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Tuesday, 9 October 2012

Narendra modi

Modi in traditional dress of Gujrat 

Monday, 8 October 2012

ASI faces uphill battle over Jain temple

 Kundalpur, Damoh, Mon Oct 08 2012, 03:26 hrs
Source;Indian Express
Six years ago, defying the Archaeological Survey of India (ASI), members of the Jain community shifted an ancient idol from a protected monument atop a picturesque hill here to a new location, less than 100 metres away, where they plan to build a grand temple.
Arguing that the old structure could collapse and damage the idol of Lord Adinath, thousands of Jains blocked the roads leading to the hill as the relocation was carried out in January 2006.
In fact, the Sri Digambar Jain Atishay Kshestra Kundalpur Public Trust, which manages a group of 63 temples spread over nearly 200 acres on the hill, about 300 kms from Bhopal, had started construction of the new temple in 1997 itself.
Claiming ownership of the protected site, the ASI asked the state government to stop the construction work, but there was no response.
Now, the Jains, who enjoy significant political clout, have got legal backing, with the Madhya Pradesh High Court recently rejecting the ASI’s ownership claim. While the community is quietly celebrating the court order, calling it as much a victory of faith as facts, the ASI is set to move the Supreme Court.
The court told the trust to seek the state government’s permission for further construction work on the new temple. If permission is not granted, the trust will have to restore construction as it stood on May 20, 2006.
But the trust is not worried because the state government has always been on its side. Even as the case was going on in Jabalpur, the principal bench of the High Court, hundreds of artisans from Rajasthan were quietly working on expensive marbles and sandstones, making slabs that will eventually fit into the grand temple.
Earlier, an exquisitely designed dome was constructed over the idol, after the trust won an interim order in its favour as it argued that the idol was without a roof and needed to be protected.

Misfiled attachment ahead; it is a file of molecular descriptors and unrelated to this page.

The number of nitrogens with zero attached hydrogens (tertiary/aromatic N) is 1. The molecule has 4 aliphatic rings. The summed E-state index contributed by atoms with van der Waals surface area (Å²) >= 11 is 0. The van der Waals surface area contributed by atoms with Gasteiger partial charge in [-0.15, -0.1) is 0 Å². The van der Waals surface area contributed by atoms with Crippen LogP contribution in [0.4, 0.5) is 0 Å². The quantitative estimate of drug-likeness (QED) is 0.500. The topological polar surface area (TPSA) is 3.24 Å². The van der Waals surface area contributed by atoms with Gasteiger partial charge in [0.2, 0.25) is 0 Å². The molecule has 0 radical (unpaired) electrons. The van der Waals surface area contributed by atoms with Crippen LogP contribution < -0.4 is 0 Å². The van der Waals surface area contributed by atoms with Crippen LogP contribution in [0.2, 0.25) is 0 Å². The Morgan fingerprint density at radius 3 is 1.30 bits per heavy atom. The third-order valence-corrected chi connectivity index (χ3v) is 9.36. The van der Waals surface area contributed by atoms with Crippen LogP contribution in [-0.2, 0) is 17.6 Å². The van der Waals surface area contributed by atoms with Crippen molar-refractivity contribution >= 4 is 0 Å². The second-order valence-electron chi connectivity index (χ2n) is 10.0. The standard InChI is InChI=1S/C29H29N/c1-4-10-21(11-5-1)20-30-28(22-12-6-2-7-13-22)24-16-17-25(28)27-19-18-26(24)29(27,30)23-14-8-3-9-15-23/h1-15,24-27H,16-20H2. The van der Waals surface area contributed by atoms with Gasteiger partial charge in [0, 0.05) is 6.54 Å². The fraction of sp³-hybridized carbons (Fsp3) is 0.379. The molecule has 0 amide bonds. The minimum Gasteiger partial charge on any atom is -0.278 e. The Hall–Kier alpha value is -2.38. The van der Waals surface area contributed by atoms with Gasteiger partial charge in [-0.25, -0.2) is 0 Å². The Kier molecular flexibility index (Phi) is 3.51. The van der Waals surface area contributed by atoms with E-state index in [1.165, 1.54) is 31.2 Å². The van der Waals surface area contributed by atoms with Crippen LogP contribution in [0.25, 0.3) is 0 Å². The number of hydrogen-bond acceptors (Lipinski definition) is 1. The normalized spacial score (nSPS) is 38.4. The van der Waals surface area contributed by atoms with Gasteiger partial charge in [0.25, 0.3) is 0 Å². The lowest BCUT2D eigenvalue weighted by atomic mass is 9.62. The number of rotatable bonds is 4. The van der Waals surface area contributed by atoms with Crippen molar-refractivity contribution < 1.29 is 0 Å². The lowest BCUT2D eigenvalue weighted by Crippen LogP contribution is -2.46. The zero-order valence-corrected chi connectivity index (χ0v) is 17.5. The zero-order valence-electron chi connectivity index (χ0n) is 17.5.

“We had no support from the administration,’’ said ASI counsel K N Pethia.
Cabinet Minister Jayant Malaiya, who belongs to the Jain community, is the legislator from Damoh.
The chairman of the construction committee, Viresh Seth, said the proposed temple will be the biggest in the country and the entire project will cost around Rs 500 crore, more than double the amount the trust had in mind in 2006. Copper, silver and gold will be generously used in place of iron.
To be built in Nagar style of architecture, the temple will have a sanctum sanctorum, gudh mandap, nritya mandap, a 90-feet man stambh and a huge entrance door. The main temple will be encircled by a water body.
Incidentally, besides the ASI, which had made the MP government and its various departments respondents in the petition, a section of the Jain community was also opposed to the Kundalpur trust.
Jaipur-based Jain Sanskriti Raksha Manch had expressed concern over the trust’s restoration work saying the sanctity of the old shrine and the deity had been violated.

Sunday, 7 October 2012

55cr expansion plan for museum

MUMBAI: The BMC, along with the trust that maintains the Bhau Daji Lad museum, has charted out a Rs 55-crore expansion plan for the museum. Amenities on the lines of international museums like the one in Singapore will now be provided at the museum.
The highlight of the expansion plan is the construction of an exhibition area, souvenir shops, heritage conservation laboratory and seminar halls in the area behind the museum, which currently features some dilapidated structures.

The central government will contribute Rs 5 crore towards the expansion plans, while the civic body and the Indian National Trust for Art and Cultural Heritage (INTACH), which runs and maintains the museum, will contribute Rs 25 crore each.

A decision to this effect was taken on Wednesday in a joint meeting held by civic chief Sitaram Kunte, mayor Sunil Prabhu and standing committee chairman Rahul Shewale and INTACH officials. The new construction will add 50,000 sq ft to the existing building. The museum hosts at least 1.5 lakh visitors every year, of which 10% are foreigners.

"The budgetary provision for the project will be done in next year's budget and the expansion will be completed by 2015 Consultants will be appointed to prepare models for the new structure and the one who submits the best model in terms of design and architecture will be awarded the contract," said Shewale. He said that the budgetary provision for the project will be done in next year's budget and the project will be completed by 2015.

The Bhau Daji Lad Musuem, which is Mumbai's oldest museum, hosts at least 1.5 lakh visitors every year, of which 10% are foreigners. had been renovated between 2003 and 2007. Built in 1872 as the Victoria and Albert showcase, the museum is symbolic of Mumbai's growing importance as a trading hub

Saturday, 6 October 2012

Climate change mitigation & its importance for professionals